/ Memcached

Give your Database a break and use Memcached to return frequently accessed data

So let's take this scenario:

Your database is getting hammered with requests and building up some load over time and we would like to place a caching layer in front of our database that will return data from the caching layer, to reduce some traffic to our database and also improve our performance for our application.

The Scenario:

Our scenario will be very simple for this demonstration:

  • Database will be using SQLite with product information (product_name, product_description)
  • Caching Layer will be Memcached
  • Our Client will be written in Python, which checks if the product name is in cache, if not a GET_MISS will be returned, then the data will be fetched from the database, returns it to the client and save it to the cache
  • Next time the item will be read, a GET_HIT will be received, then the item will be delivered to the client directly from the cache

SQL Database:

As mentioned we will be using sqlite for demonstration.

Create the table, populate some very basic data:

$ sqlite3 db.sql -header -column
import sqlite3 as sql
SQLite version 3.16.0 2016-11-04 19:09:39
Enter ".help" for usage hints.

sqlite> create table products (product_name STRING(32), product_description STRING(32));
sqlite> insert into products values('apple', 'fruit called apple');
sqlite> insert into products values('guitar', 'musical instrument');

Read all the data from the table:

sqlite> select * from products;
product_name  product_description
------------  -------------------
apple         fruit called apple
guitar        musical instrument
sqlite> .exit

Run a Memcached Container:

We will use docker to run a memcached container on our workstation:

$ docker run -itd --name memcached -p 11211:11211 rbekker87/memcached:alpine

Our Application Code:

I will use pymemcache as our client library. Install:

$ virtualenv .venv && source .venv/bin/activate
$ pip install pymemcache

Our Application Code which will be in Python

import sqlite3 as sql
from pymemcache.client import base

product_name = 'guitar'

client = base.Client(('localhost', 11211))
result = client.get(product_name)

def query_db(product_name):
    db_connection = sql.connect('db.sql')
    c = db_connection.cursor()
    try:
        c.execute('select product_description from products where product_name = "{k}"'.format(k=product_name))
        data = c.fetchone()[0]
        db_connection.close()
    except:
        data = 'invalid'
    return data

if result is None:
    print("got a miss, need to get the data from db")
    result = query_db(product_name)
    if result == 'invalid':
        print("requested data does not exist in db")
    else:
        print("returning data to client from db")
        print("=> Product: {p}, Description: {d}".format(p=product_name, d=result))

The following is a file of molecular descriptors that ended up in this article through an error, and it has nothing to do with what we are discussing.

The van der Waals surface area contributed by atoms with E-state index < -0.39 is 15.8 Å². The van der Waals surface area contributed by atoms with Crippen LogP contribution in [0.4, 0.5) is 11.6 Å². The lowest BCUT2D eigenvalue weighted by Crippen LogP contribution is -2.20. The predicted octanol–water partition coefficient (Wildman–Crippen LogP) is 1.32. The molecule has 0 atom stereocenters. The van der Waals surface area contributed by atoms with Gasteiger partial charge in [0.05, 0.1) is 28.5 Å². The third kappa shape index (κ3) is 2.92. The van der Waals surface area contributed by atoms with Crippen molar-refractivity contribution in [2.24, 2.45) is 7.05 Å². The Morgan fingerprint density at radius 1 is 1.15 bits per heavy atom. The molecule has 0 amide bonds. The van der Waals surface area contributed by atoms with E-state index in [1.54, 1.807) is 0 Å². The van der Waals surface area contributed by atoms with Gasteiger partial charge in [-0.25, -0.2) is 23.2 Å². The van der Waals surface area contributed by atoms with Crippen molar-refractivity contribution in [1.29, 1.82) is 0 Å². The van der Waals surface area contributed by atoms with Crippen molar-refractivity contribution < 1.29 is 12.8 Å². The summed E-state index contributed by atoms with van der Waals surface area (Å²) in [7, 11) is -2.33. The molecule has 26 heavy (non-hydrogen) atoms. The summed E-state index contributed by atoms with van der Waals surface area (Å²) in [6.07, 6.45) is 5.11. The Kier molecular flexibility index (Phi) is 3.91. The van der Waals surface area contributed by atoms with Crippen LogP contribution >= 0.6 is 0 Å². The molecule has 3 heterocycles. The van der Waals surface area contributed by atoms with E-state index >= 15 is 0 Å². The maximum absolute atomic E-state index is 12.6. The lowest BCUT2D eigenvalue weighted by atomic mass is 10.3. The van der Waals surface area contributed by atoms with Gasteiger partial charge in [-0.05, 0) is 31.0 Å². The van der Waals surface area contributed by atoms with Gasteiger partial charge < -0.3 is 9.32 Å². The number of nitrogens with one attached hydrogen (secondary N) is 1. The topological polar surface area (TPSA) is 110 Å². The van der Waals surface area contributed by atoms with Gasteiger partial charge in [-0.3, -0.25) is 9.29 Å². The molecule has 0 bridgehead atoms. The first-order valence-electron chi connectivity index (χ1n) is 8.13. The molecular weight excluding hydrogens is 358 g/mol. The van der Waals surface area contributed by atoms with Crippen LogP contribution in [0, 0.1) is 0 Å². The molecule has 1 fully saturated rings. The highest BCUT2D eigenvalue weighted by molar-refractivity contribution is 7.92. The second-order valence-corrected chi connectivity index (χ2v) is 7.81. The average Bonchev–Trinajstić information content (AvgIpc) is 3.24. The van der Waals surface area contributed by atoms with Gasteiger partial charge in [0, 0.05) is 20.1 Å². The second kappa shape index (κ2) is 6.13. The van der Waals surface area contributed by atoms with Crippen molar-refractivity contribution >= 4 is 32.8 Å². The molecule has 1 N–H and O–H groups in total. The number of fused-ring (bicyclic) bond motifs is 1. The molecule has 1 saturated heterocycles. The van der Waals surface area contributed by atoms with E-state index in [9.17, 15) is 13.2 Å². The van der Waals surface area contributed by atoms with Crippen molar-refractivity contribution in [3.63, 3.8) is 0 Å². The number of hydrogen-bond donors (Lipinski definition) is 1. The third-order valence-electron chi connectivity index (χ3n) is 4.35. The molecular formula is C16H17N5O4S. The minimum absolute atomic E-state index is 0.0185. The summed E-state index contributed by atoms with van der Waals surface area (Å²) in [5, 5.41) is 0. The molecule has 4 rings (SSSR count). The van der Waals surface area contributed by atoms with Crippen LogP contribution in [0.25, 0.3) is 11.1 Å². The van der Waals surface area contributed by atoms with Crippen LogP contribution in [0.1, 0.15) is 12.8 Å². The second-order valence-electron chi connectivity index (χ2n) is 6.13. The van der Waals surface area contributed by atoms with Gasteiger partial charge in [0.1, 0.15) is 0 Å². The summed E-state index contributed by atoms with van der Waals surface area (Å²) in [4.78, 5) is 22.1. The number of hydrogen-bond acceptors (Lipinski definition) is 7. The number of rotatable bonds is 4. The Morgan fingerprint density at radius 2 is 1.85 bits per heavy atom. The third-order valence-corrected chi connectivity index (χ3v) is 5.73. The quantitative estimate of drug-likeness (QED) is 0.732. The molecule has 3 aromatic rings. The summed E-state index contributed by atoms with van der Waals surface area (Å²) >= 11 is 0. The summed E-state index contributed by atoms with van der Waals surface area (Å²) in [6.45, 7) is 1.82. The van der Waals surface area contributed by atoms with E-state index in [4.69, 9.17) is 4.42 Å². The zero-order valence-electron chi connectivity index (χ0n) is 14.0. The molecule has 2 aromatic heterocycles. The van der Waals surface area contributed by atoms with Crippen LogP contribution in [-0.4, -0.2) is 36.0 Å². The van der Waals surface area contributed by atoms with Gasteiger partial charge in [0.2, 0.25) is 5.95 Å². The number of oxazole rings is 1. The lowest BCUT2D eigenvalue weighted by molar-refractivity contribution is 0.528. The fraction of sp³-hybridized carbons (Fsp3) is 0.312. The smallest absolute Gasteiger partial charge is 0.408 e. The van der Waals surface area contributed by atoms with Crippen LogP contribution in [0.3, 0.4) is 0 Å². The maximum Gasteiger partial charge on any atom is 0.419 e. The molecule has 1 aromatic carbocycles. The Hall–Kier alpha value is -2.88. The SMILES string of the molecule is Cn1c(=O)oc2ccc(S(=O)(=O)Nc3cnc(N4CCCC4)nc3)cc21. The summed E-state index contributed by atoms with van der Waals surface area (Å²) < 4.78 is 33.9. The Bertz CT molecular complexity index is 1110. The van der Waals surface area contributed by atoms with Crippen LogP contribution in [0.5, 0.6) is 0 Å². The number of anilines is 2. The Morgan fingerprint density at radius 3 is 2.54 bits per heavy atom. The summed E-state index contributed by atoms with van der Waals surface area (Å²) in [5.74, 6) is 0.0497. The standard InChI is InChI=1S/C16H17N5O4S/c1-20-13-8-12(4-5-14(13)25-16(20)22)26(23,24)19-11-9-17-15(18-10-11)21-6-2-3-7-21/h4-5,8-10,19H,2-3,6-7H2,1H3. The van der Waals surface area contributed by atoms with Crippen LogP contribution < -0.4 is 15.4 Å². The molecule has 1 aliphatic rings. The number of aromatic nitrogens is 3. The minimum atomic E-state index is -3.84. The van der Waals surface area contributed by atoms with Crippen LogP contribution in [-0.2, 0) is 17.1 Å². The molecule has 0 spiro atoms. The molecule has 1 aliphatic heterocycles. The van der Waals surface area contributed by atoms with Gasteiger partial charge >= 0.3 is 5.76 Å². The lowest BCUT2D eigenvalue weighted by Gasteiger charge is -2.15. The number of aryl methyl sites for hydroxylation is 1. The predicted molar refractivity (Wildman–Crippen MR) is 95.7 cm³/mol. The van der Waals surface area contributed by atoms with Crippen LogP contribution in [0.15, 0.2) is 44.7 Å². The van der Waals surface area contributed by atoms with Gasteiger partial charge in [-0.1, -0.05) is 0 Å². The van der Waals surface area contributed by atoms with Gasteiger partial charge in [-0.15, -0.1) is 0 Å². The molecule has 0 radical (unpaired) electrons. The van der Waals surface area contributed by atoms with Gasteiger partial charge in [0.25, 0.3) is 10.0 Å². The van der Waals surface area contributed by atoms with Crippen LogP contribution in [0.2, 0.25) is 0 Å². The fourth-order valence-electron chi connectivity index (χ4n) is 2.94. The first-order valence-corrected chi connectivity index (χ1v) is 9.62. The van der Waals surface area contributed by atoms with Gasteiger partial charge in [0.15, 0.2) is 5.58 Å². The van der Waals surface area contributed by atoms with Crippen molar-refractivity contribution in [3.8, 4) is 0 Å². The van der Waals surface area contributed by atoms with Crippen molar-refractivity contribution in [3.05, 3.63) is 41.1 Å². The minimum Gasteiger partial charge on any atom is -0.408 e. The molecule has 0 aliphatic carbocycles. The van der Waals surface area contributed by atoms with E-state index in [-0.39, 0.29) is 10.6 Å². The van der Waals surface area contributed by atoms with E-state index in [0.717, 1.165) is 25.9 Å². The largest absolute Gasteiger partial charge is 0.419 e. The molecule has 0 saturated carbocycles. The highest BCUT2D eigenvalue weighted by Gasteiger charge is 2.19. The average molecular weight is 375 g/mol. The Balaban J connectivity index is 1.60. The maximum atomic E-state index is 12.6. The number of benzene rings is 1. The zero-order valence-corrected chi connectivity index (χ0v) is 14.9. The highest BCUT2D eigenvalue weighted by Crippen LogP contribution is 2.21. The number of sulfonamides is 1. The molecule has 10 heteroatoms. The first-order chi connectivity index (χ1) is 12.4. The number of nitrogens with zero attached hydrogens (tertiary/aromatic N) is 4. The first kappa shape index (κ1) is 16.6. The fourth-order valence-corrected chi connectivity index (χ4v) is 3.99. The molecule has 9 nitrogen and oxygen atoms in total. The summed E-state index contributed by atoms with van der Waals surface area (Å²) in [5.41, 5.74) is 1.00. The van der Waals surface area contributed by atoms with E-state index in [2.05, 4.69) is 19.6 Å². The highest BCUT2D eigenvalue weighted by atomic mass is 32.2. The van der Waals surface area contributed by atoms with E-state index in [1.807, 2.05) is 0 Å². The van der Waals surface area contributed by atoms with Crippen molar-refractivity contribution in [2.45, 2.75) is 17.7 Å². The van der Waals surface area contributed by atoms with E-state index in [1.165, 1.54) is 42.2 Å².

print("setting the data to memcache")
        client.set(product_name, result)

else:
    print("got the data directly from memcache")
    print("=> Product: {p}, Description: {d}".format(p=product_name, d=result))

Explanation:

  • We have a function that takes a argument of the product name, that makes the call to the database and returns the description of that product
  • We will make a get operation to memcached, if nothing is returned, then we know the item does not exists in our cache,
  • Then we will call our function to get the data from the database and return it directly to our client, and
  • Save it to the cache in memcached so the next time the same product is queried, it will be delivered directly from the cache

The Demo:

Our Product Name is guitar, lets call the product, which will be the first time so memcached wont have the item in its cache:

$ python app.py
got a miss, need to get the data from db
returning data to client from db
=> Product: guitar, Description: musical instrument
setting the data to memcache

Now from the output, we can see that the item was delivered from the database and saved to the cache, lets call that same product and observe the behavior:

$ python app.py
got the data directly from memcache
=> Product: guitar, Description: musical instrument

When our cache instance gets rebooted we will lose our data that is in the cache, but since the source of truth will be in our database, data will be re-added to the cache as they are requested. That is one good reason not to rely on a cache service to be your primary data source.

What if the product we request is not in our cache or database, let's say the product tree

$ python app.py
got a miss, need to get the data from db
requested data does not exist in db

This was a really simple scenario, but when working with masses amount of data, you can benefit from a lot of performance using caching.

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